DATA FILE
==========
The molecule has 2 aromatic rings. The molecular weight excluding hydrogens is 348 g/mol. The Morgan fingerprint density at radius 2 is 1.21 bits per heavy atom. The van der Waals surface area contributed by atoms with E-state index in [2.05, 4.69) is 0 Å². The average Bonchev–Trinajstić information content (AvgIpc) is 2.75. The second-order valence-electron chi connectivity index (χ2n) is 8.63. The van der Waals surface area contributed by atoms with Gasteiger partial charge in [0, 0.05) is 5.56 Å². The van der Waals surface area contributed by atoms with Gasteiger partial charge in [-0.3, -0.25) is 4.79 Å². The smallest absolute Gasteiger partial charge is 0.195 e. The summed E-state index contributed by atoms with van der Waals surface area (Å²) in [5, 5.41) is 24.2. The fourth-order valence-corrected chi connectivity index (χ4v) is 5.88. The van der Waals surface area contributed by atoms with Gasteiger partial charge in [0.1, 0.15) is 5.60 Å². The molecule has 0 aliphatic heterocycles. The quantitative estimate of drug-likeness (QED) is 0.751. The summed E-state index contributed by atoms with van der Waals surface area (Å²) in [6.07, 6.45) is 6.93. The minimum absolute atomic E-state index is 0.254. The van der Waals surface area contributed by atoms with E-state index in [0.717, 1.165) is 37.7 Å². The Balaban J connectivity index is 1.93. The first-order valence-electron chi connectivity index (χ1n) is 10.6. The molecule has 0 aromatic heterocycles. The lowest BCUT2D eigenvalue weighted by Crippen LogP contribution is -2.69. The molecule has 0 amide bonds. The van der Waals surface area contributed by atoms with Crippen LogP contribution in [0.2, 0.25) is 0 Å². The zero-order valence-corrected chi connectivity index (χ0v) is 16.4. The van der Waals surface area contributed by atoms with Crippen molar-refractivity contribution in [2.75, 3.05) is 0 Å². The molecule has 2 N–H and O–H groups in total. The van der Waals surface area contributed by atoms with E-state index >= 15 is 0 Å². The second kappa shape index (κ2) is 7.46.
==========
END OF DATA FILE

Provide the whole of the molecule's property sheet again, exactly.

The molecule has 2 aromatic rings. The molecular weight excluding hydrogens is 348 g/mol. The Morgan fingerprint density at radius 2 is 1.21 bits per heavy atom. The van der Waals surface area contributed by atoms with E-state index in [2.05, 4.69) is 0 Å². The average Bonchev–Trinajstić information content (AvgIpc) is 2.75. The second-order valence-electron chi connectivity index (χ2n) is 8.63. The van der Waals surface area contributed by atoms with Gasteiger partial charge in [0, 0.05) is 5.56 Å². The van der Waals surface area contributed by atoms with Gasteiger partial charge in [-0.3, -0.25) is 4.79 Å². The smallest absolute Gasteiger partial charge is 0.195 e. The summed E-state index contributed by atoms with van der Waals surface area (Å²) in [5, 5.41) is 24.2. The fourth-order valence-corrected chi connectivity index (χ4v) is 5.88. The van der Waals surface area contributed by atoms with Gasteiger partial charge in [0.1, 0.15) is 5.60 Å². The molecule has 0 aliphatic heterocycles. The quantitative estimate of drug-likeness (QED) is 0.751. The summed E-state index contributed by atoms with van der Waals surface area (Å²) in [6.07, 6.45) is 6.93. The minimum absolute atomic E-state index is 0.254. The van der Waals surface area contributed by atoms with E-state index in [0.717, 1.165) is 37.7 Å². The Balaban J connectivity index is 1.93. The first-order valence-electron chi connectivity index (χ1n) is 10.6. The molecule has 0 aromatic heterocycles. The lowest BCUT2D eigenvalue weighted by Crippen LogP contribution is -2.69. The molecule has 0 amide bonds. The van der Waals surface area contributed by atoms with Crippen LogP contribution in [0.2, 0.25) is 0 Å². The zero-order valence-corrected chi connectivity index (χ0v) is 16.4. The van der Waals surface area contributed by atoms with Crippen molar-refractivity contribution in [2.75, 3.05) is 0 Å². The molecule has 2 N–H and O–H groups in total. The van der Waals surface area contributed by atoms with E-state index >= 15 is 0 Å². The second kappa shape index (κ2) is 7.46.